United Way supports programs, signals successes

Johnstown Tribune-Democrat - Chip Minemyer

The United Way of the Laurel Highlands is putting money where’s its mission is, with more than $1.2 million in grants to support local programs – especially those targeting early childhood development, parenting and families, and the prevention of substance abuse.

The goal is a healthier, safer and smarter region.

“Our focus is to prevent problems from happening in the first place,” United Way board Chairman Mike Artim said as the organization announced its funding plans last week.

“We continue to invest in high-quality, evidence-based programming that is proven to produce results,” he said.

Top recipients will include Beginnings Inc. ($224,000 for its Parents As Teachers program); Home Nursing Agency ($191,000); and Family Center ($116,000).

Other United Way awards will range from $45,500 to $1,500, and will support the work of organizations including The Learning Lamp, Johnstown Free Medical Clinic, Coal Country Youth Center, the Women’s Help Center and Goodwill Industries.

Parents as Teachers worked with 57 Cambria County families, with 20 on a waiting list, Beginnings Executive Director Paula Eppley-Newman said.

The program targets families with children 5 years of age and younger, and addresses developmental problems with the children, abuse and neglect prevention, preparation for school and parent-child relationships.

“We can go in there and support those parents to help them be the best teachers they can possibly be for their child,” Eppley-Newman said.

“Kids don’t come with direction books.

“As parents, sometimes we don’t know what we don’t know. We are here to provide that help.”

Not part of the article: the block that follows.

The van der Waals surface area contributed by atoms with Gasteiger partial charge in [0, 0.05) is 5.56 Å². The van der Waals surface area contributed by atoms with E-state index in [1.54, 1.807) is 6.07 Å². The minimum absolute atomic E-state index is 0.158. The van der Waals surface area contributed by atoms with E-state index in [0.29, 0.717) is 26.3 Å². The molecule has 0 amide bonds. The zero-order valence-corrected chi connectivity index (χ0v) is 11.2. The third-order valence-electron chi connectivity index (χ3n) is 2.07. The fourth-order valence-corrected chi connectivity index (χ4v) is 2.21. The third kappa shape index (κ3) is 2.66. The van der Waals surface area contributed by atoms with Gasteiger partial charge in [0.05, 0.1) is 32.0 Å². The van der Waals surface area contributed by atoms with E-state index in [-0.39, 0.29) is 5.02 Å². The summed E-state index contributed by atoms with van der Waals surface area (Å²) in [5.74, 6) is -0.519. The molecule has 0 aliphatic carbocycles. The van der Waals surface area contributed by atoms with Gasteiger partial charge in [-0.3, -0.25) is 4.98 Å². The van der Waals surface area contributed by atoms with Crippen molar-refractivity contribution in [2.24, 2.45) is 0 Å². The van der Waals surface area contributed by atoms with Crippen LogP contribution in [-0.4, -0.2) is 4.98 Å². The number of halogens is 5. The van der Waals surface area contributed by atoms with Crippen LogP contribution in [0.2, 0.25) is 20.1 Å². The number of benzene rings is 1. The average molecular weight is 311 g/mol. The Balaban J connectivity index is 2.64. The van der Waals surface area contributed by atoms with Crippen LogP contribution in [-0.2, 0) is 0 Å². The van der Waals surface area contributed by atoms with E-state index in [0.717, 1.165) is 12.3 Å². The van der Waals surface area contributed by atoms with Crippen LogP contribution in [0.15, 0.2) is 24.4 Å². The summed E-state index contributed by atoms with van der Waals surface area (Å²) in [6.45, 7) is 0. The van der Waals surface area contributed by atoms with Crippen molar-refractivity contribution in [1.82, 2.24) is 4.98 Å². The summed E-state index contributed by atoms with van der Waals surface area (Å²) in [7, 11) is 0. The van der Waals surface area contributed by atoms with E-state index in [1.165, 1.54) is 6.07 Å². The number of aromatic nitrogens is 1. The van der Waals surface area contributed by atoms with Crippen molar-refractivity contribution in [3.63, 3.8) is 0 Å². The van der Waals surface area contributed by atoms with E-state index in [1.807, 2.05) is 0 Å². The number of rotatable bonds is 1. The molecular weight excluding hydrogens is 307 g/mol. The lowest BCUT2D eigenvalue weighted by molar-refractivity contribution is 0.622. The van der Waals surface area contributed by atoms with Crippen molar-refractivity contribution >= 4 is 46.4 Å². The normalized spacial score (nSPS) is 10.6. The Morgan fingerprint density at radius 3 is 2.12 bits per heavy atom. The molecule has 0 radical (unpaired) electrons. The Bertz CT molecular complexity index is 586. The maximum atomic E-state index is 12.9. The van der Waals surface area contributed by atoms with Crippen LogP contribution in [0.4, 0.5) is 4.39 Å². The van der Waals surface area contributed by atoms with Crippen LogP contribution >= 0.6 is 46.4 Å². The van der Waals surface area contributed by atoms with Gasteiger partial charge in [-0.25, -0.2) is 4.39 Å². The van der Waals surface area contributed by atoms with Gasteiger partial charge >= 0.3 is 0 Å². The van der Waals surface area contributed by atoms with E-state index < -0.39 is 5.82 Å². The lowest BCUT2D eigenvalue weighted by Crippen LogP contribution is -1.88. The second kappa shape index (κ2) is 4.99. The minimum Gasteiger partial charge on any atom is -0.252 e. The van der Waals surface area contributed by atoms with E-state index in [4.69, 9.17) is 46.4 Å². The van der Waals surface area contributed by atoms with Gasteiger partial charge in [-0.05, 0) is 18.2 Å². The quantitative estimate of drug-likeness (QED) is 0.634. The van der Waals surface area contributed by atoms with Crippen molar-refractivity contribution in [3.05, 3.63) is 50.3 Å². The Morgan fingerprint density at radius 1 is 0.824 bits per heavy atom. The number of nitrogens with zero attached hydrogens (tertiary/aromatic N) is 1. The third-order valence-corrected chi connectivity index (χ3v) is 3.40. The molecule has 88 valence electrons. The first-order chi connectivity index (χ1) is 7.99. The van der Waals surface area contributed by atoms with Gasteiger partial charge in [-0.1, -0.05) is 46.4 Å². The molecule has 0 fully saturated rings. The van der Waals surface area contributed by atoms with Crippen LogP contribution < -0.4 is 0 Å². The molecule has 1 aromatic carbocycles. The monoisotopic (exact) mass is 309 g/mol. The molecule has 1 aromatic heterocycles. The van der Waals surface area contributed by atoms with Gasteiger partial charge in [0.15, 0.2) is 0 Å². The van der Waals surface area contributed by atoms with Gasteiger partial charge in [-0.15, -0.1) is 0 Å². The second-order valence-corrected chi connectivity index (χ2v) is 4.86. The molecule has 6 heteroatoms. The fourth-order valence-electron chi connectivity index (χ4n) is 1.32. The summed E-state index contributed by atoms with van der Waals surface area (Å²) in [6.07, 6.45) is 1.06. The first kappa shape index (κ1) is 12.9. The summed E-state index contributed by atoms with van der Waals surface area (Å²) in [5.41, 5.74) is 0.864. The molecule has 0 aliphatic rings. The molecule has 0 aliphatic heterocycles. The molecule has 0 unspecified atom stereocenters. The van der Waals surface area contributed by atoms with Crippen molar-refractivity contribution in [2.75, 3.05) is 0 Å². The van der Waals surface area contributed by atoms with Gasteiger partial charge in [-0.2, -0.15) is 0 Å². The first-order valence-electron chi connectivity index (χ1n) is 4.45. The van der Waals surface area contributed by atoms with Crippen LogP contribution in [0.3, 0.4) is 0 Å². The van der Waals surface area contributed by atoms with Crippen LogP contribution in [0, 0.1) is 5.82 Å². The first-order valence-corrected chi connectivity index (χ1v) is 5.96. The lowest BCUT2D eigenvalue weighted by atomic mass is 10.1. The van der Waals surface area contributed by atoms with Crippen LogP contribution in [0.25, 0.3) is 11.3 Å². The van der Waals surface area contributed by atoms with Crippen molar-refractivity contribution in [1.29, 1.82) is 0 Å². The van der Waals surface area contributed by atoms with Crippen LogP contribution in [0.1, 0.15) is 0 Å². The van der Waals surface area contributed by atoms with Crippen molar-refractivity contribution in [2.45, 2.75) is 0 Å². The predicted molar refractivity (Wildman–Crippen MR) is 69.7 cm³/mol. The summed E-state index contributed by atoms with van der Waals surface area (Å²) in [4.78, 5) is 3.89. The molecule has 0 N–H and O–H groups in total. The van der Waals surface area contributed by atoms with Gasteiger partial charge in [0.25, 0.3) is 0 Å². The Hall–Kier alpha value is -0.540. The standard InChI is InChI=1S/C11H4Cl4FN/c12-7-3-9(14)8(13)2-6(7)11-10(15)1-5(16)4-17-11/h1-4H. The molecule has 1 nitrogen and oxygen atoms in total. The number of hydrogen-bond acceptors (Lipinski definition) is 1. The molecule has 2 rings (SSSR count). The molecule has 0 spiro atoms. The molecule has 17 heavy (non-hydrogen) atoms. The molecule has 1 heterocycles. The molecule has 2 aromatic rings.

Our region is battling a major drug problem, and the United Way is bolstering efforts to educate children against the dangers of heroin and other substances, while also helping agencies that work with addicts looking to kick the habit.

The new Cambria County Prevention Coalition will receive $40,000 to grow its efforts to coordinate anti-drug initiatives across the region.

“We can work with all the community organizations so we can spread prevention programs evenly throughout the county,” coalition community mobilizer Bethany Winters said.

This year’s United Way campaign was bolstered by a $500,000 matching donation from the 1889 Foundation, which is focused on supporting efforts to enhance health and wellness on a broad scale – helping children and families, fighting drugs.

United Way Executive Director Bill McKinney said his organization is leading the charge to form a Cambria County Drug Coalition. 

“We are laying the foundation for more collaborative work in all the areas dealing with drug abuse,” McKinney said. “It’s a three-legged stool for drug abuse with law enforcement, treatment and prevention.”

The agencies that operate programs funded by the United Way – from the Salvation Army and the Alternative Community Resource Program to Easter Seals, Bottleworks and Mom’s House – are making a difference in local communities.

The annual announcement of United Way funding is both a thank-you for their efforts and a signal that their